Big screen presents

The Sunday Telegraph (Sydney) - - 2018 GRAND FINAL - MICHAEL CARAYANNIS

ABOUT 100 peo­ple crowded around the tele­vi­sion at the home of Suli Vu­ni­valu’s Fijian home last year.

But the Mel­bourne Storm winger is tip­ping that num­ber to dou­ble later to­day at Ba­gasau in Toorak, Suva, as about 1000 peo­ple rally be­hind their favourite son.

“They will put one out­side and an­other TV on the other side,” Vu­ni­valu said. “If they can’t watch it they’ll go to the other side of the house. It gets me pumped. The el­ders sit in the front and the young ones out the back. To see them sup­port­ing me makes me feel happy.”

Vu­ni­valu first bought his fam­ily a TV af­ter sign­ing with the Storm in 2014.

Hav­ing over­come the heart­break of los­ing the 2016 grand fi­nal against Cronulla, Vu­ni­valu was quick to break from cel­e­brat­ing with his team­mates when the Storm beat North Queens­land last year. He had an im­por­tant call to make.

“I video called them af­ter the game,” Vu­ni­valu said. “Ev­ery­one was wear­ing pur­ple and ev­ery­one was happy.

“I’ve seen videos of my fam­ily back home. They get around and wear pur­ple. If they don’t have any Storm gear they try and buy any­thing pur­ple and write Storm on it. “They go pretty crazy back home. “I reckon there will be more now (than a 100 peo­ple to­day). There will be rel­a­tives from out­side the com­mu­nity com­ing back just to watch it with my fam­ily back home.”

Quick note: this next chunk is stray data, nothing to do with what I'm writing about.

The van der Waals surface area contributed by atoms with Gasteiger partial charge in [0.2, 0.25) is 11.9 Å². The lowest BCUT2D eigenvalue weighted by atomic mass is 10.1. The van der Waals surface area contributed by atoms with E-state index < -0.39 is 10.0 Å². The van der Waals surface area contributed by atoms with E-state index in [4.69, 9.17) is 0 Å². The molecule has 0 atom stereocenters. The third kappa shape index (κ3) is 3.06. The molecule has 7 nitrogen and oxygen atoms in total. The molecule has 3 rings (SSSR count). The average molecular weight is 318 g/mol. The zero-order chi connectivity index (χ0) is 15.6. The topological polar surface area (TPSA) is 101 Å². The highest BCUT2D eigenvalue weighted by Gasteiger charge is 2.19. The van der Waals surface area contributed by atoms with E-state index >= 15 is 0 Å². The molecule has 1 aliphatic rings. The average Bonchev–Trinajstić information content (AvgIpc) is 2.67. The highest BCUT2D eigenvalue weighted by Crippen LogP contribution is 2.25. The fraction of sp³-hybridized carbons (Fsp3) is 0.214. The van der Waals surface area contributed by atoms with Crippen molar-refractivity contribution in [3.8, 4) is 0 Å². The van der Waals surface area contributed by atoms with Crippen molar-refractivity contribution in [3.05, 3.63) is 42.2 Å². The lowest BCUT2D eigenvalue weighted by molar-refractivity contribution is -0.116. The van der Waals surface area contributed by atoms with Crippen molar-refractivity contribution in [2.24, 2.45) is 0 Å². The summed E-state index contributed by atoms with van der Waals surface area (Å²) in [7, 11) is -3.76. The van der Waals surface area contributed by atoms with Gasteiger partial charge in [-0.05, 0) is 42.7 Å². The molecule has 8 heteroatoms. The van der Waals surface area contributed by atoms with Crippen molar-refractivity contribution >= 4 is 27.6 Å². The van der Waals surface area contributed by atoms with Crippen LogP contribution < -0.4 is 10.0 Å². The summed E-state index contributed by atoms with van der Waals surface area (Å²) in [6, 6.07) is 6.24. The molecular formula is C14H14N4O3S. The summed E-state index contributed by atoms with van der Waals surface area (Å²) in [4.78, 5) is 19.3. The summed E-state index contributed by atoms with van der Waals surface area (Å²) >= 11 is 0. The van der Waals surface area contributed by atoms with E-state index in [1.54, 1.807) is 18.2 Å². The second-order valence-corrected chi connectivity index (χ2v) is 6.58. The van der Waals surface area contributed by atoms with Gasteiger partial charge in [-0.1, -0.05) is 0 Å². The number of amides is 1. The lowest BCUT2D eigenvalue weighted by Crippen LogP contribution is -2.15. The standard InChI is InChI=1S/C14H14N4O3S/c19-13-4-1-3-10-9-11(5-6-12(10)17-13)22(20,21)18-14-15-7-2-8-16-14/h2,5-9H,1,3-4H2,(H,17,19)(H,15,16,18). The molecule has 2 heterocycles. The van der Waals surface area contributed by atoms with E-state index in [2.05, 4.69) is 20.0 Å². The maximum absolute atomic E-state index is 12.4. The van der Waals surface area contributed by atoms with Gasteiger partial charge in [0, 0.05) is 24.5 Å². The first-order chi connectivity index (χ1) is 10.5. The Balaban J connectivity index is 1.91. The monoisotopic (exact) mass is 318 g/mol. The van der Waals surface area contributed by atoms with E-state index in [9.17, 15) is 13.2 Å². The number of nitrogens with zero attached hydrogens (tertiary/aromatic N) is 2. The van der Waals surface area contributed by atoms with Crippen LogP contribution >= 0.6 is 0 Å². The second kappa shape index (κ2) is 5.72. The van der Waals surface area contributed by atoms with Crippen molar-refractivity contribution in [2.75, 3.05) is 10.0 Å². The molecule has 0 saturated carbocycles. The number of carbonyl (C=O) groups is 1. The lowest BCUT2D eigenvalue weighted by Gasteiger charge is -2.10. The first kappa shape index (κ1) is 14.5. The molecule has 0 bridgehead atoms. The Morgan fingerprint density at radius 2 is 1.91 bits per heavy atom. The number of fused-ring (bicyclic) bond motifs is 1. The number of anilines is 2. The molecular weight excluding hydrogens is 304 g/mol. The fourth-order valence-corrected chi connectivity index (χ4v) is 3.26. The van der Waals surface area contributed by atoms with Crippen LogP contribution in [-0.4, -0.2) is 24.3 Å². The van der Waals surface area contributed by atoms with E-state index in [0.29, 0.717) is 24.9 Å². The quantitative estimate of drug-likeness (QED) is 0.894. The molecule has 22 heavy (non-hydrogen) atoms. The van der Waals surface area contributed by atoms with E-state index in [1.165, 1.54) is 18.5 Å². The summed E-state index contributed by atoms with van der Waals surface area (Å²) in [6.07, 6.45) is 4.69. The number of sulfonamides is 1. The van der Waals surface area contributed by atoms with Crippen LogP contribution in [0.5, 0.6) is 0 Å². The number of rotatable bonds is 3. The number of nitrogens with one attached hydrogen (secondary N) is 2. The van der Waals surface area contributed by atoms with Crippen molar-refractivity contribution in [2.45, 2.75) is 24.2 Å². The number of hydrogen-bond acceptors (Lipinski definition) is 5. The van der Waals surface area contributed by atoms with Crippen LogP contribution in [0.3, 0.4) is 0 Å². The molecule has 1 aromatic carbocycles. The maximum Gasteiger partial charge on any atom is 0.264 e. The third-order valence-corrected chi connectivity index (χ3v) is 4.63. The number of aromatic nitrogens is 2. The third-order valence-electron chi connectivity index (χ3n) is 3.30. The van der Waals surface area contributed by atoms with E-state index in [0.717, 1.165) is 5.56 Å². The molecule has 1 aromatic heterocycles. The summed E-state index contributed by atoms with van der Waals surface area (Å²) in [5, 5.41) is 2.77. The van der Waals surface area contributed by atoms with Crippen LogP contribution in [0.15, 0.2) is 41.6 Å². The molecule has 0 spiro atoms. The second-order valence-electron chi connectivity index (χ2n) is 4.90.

Vu­ni­valu valu grew up play­ing rugby union, and has seen the trans­for­ma­tion of rugby league in his na­tive Fiji first hand. He re­turned last year as part of a Fijian side who played Aus­tralia and PNG in World Cup up warm-up matches.

And he took a spe­cial gift with him. m.

“It was as dif­fer­ent,” Vu­ni­valu said. “I used to go there be­fore and no-one one knew me. Now we have a few Fi­jians that play in the NRL L ev­ery­one knows you.

“Last year I went back home af­ter win­ning a premier­ship ev­ery­one e knew me. That was pretty good. Some­thing I’m proud of, win­ning a premier­ship. I took my ring back k home to show ev­ery­one. I kept an n eye on it and I told my aunty to o lock it away. It’s back here now ow but it was ex­cit­ing show­ing g ev­ery­one.”

Vu­ni­valu valu may be play­ing in his third con­sec­u­tive tive grand fi­nal to­day but it wasn’t un­til he was 14 that he watched his first game of rugby league. With Fiji dom­i­nated ted by rugby union, he was drawn to the 15-a-side game be­fore be­ing snapped apped up by Mel­bourne.

“Our na­tional game back home is rugby union,” nion,” Vu­ni­valu said. “(The first game I re­mem­ber watch­ing) was the Storm ver­sus er­sus the Eels in the 2009 grand fi­nal. It was the first game I watched.

“It’s sur­real (to be in) three years in the NRL L and three grand fi­nals. I’m happy to o be here and with how our sea­son went. I’m pretty ex­cited.”

Su­liasi VVu­ni­valu and (left) his un­cles Oliver Gar­nett, Gar­nett Le­vani Va­ganalau and Seru­pe­peli Seru­vatu Seru­vat show their sup­port in Toorak, Suva, this wee­week. Pic­ture: Jovesa Naisua, AAP

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